“I generally like my crime violent, my heiresses leggy, and my detectives drunk…” — John Green recommending Lulu Dark.

“Why fables and rhymes and stories of years gone by? Because the familiar cadence of these magical tales cling to us like the fabric of dreams.” — Alison Tyler

“Centuries never start or end on time, and any serious reader of English literature can tell another that the eighteenth ended in 1798, when Wordsworth and Coleridge detonated the Lyrical Ballads, thereby blowing up the orderly colonnade of Augustan oaks and clearing the field for the Romantic era’s giddy booms.” — Thomas Mallon, Stolen Words

———————————————————————————————

It’s Monday! What Are You Reading is organized by Sheila over at Book Journey. Be sure to stop by her site and read the great blogs of the other participates.

What I’m Reading This Week (May 17th)

This blog post is part of Shelia at Book Journey’s weekly round-up.

Read:

Not All Princesses Dress in Pink by Jane Yolen and Heidi Stemple — this was a cute picture book I found on the library shelf. I really like how it showed girls doing all manner of activity from sports to construction. The text broke down for me a little as I was reading out loud when I got to the bits about the crown, but that was probably because I was trying not to be too loud in the library. I recommended this for story time at work when it becomes widely available on June 15th.

Well I finished reading A Little Harmless Sex by Melissa Schroeder from last weeks list, but not much else.

Still Reading:

Alison’s Wonderland edited Alison Tyler (ARC) – I am still enjoying this. What I like best is that the fairy tale retellings aren’t retelling of the same stories I’ve heard 1000 times. There maybe some later in the book, but the first few have been new to me at least.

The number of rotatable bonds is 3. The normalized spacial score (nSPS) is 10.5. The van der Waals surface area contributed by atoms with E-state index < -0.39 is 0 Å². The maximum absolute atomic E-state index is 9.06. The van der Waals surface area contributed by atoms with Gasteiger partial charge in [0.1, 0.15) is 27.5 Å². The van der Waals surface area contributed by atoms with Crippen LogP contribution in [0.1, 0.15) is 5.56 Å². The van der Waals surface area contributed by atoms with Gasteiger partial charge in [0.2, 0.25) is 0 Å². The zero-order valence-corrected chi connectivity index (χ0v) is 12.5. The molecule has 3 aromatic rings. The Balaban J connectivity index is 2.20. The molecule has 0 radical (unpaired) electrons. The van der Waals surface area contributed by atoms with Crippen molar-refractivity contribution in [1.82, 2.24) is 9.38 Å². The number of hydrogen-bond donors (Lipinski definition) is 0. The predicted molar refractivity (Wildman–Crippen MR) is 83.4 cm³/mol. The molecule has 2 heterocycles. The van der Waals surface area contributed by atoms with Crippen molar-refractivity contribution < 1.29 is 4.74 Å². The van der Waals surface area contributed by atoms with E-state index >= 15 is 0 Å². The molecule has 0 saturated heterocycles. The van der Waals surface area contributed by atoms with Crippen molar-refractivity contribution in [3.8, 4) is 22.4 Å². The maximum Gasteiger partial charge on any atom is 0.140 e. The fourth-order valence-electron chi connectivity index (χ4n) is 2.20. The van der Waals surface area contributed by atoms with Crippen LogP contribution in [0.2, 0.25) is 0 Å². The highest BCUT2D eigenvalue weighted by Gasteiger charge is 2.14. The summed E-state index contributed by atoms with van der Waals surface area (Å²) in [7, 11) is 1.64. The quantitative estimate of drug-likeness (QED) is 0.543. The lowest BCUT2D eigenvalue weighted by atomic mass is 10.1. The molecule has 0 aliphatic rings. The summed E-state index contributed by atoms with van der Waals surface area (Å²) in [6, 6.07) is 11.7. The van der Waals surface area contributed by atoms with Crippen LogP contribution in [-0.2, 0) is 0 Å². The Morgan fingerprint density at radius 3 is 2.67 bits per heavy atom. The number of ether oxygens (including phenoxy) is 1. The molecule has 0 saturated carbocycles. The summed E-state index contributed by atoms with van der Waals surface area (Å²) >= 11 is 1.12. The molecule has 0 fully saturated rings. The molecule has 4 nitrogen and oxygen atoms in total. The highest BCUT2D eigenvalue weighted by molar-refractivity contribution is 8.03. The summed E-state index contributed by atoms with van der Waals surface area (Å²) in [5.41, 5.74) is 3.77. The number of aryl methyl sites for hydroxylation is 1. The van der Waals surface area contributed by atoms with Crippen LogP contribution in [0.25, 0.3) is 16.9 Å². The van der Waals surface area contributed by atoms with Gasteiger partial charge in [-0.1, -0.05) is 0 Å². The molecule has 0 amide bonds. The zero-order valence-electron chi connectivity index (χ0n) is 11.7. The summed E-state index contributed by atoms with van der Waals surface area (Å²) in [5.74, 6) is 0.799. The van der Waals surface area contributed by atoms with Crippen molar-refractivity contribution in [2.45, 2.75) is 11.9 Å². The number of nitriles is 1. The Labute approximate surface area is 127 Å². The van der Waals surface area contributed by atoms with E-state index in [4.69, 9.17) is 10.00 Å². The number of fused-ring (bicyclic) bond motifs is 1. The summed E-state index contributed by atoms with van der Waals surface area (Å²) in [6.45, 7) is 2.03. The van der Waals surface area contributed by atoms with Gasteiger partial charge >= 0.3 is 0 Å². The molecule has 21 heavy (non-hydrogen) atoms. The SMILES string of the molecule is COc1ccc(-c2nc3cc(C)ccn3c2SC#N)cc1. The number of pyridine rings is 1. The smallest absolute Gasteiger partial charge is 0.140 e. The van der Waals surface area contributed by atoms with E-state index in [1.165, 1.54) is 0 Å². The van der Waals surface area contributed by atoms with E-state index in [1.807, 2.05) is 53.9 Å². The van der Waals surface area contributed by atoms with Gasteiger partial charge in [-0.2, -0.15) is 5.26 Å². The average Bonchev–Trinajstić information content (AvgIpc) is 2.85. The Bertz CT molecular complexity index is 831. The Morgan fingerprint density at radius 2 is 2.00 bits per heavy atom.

Major Pettigrew’s Last Stand by Helen Simonson — This is still meandering. I get the idea that it is probably supposed to move at this labored pace. I’ve made up my mind that I will finish, but I lose patience at times.

Changeless by Gail Carriger — almost makes me want to carry a parasol even at night. I hope to finish this one soon.

Added to this week:

Climbing Your Family Tree by Ira Wolfman — I am designing a summer program for 8 to 11 year-olds for the St. Tammany Parish Library on recording your family history. I am hoping this book will give me lots of good ideas.

And in other news the Nebula’s where announced:

I was pleased to see that I’ve already read this year’s winning novel, The Windup Girl by Paolo Bacigalupi. The winner of the novella is already in on my TBR pile, The Women of Nell Gwynne’s, Kage Baker, in a lovely edition by Subterranean Press. I must say I didn’t finish the novelette winner “Sinner, Baker, Fabulist, Priest; Red Mask, Black Mask, Gentleman, Beast”, Eugie Foster. I downloaded from EscapePod, but never could get through it.

From the Blogs: